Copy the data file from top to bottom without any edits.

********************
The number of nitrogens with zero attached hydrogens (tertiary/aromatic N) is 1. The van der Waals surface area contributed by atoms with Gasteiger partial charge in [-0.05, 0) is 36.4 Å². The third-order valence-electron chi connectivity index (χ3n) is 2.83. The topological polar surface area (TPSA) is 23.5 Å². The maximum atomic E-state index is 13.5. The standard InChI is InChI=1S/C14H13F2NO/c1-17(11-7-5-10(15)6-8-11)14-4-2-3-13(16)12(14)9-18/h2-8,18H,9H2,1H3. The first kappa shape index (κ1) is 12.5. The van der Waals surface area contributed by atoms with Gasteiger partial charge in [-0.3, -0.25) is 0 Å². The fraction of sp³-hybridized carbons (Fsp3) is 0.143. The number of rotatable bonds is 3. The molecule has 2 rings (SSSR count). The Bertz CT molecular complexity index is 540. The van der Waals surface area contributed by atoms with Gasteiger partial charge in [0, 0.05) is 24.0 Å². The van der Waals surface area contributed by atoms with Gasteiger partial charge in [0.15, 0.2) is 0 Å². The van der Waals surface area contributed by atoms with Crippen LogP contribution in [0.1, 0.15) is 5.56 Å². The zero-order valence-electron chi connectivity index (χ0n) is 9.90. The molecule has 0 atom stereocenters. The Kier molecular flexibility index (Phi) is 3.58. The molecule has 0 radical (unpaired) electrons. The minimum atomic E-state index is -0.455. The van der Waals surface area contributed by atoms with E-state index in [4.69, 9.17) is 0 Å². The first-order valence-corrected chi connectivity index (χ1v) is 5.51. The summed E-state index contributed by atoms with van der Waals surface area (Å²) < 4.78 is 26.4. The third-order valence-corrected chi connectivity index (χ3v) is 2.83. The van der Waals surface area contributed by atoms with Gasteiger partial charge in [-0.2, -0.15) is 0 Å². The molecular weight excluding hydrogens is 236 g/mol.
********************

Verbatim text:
The number of nitrogens with zero attached hydrogens (tertiary/aromatic N) is 1. The van der Waals surface area contributed by atoms with Gasteiger partial charge in [-0.05, 0) is 36.4 Å². The third-order valence-electron chi connectivity index (χ3n) is 2.83. The topological polar surface area (TPSA) is 23.5 Å². The maximum atomic E-state index is 13.5. The standard InChI is InChI=1S/C14H13F2NO/c1-17(11-7-5-10(15)6-8-11)14-4-2-3-13(16)12(14)9-18/h2-8,18H,9H2,1H3. The first kappa shape index (κ1) is 12.5. The van der Waals surface area contributed by atoms with Gasteiger partial charge in [-0.3, -0.25) is 0 Å². The fraction of sp³-hybridized carbons (Fsp3) is 0.143. The number of rotatable bonds is 3. The molecule has 2 rings (SSSR count). The Bertz CT molecular complexity index is 540. The van der Waals surface area contributed by atoms with Gasteiger partial charge in [0, 0.05) is 24.0 Å². The van der Waals surface area contributed by atoms with Gasteiger partial charge in [0.15, 0.2) is 0 Å². The van der Waals surface area contributed by atoms with Crippen LogP contribution in [0.1, 0.15) is 5.56 Å². The zero-order valence-electron chi connectivity index (χ0n) is 9.90. The molecule has 0 atom stereocenters. The Kier molecular flexibility index (Phi) is 3.58. The molecule has 0 radical (unpaired) electrons. The minimum atomic E-state index is -0.455. The van der Waals surface area contributed by atoms with E-state index in [4.69, 9.17) is 0 Å². The first-order valence-corrected chi connectivity index (χ1v) is 5.51. The summed E-state index contributed by atoms with van der Waals surface area (Å²) < 4.78 is 26.4. The third-order valence-corrected chi connectivity index (χ3v) is 2.83. The van der Waals surface area contributed by atoms with Gasteiger partial charge in [-0.2, -0.15) is 0 Å². The molecular weight excluding hydrogens is 236 g/mol.